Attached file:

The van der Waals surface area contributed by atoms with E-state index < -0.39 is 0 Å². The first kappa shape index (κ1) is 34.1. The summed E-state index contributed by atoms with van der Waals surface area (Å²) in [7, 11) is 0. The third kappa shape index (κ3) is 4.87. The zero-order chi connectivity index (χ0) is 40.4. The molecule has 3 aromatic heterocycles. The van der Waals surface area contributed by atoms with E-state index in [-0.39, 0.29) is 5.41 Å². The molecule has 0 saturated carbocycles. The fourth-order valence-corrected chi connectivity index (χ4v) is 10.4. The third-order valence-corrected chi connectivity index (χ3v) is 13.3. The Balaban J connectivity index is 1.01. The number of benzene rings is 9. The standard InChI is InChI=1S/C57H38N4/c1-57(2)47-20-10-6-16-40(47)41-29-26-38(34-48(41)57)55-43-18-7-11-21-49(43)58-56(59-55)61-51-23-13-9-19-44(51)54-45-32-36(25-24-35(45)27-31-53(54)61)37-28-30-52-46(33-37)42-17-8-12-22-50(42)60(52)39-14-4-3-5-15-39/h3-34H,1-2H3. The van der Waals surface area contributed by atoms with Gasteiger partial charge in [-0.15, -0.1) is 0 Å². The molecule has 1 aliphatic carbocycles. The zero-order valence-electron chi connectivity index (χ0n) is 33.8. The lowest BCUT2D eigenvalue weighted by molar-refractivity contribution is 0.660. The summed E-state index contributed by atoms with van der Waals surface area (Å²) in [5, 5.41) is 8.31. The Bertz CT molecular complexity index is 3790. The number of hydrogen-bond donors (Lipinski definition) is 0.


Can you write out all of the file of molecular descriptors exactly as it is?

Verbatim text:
The van der Waals surface area contributed by atoms with E-state index < -0.39 is 0 Å². The first kappa shape index (κ1) is 34.1. The summed E-state index contributed by atoms with van der Waals surface area (Å²) in [7, 11) is 0. The third kappa shape index (κ3) is 4.87. The zero-order chi connectivity index (χ0) is 40.4. The molecule has 3 aromatic heterocycles. The van der Waals surface area contributed by atoms with E-state index in [-0.39, 0.29) is 5.41 Å². The molecule has 0 saturated carbocycles. The fourth-order valence-corrected chi connectivity index (χ4v) is 10.4. The third-order valence-corrected chi connectivity index (χ3v) is 13.3. The Balaban J connectivity index is 1.01. The number of benzene rings is 9. The standard InChI is InChI=1S/C57H38N4/c1-57(2)47-20-10-6-16-40(47)41-29-26-38(34-48(41)57)55-43-18-7-11-21-49(43)58-56(59-55)61-51-23-13-9-19-44(51)54-45-32-36(25-24-35(45)27-31-53(54)61)37-28-30-52-46(33-37)42-17-8-12-22-50(42)60(52)39-14-4-3-5-15-39/h3-34H,1-2H3. The van der Waals surface area contributed by atoms with Gasteiger partial charge in [-0.15, -0.1) is 0 Å². The molecule has 1 aliphatic carbocycles. The zero-order valence-electron chi connectivity index (χ0n) is 33.8. The lowest BCUT2D eigenvalue weighted by molar-refractivity contribution is 0.660. The summed E-state index contributed by atoms with van der Waals surface area (Å²) in [5, 5.41) is 8.31. The Bertz CT molecular complexity index is 3790. The number of hydrogen-bond donors (Lipinski definition) is 0.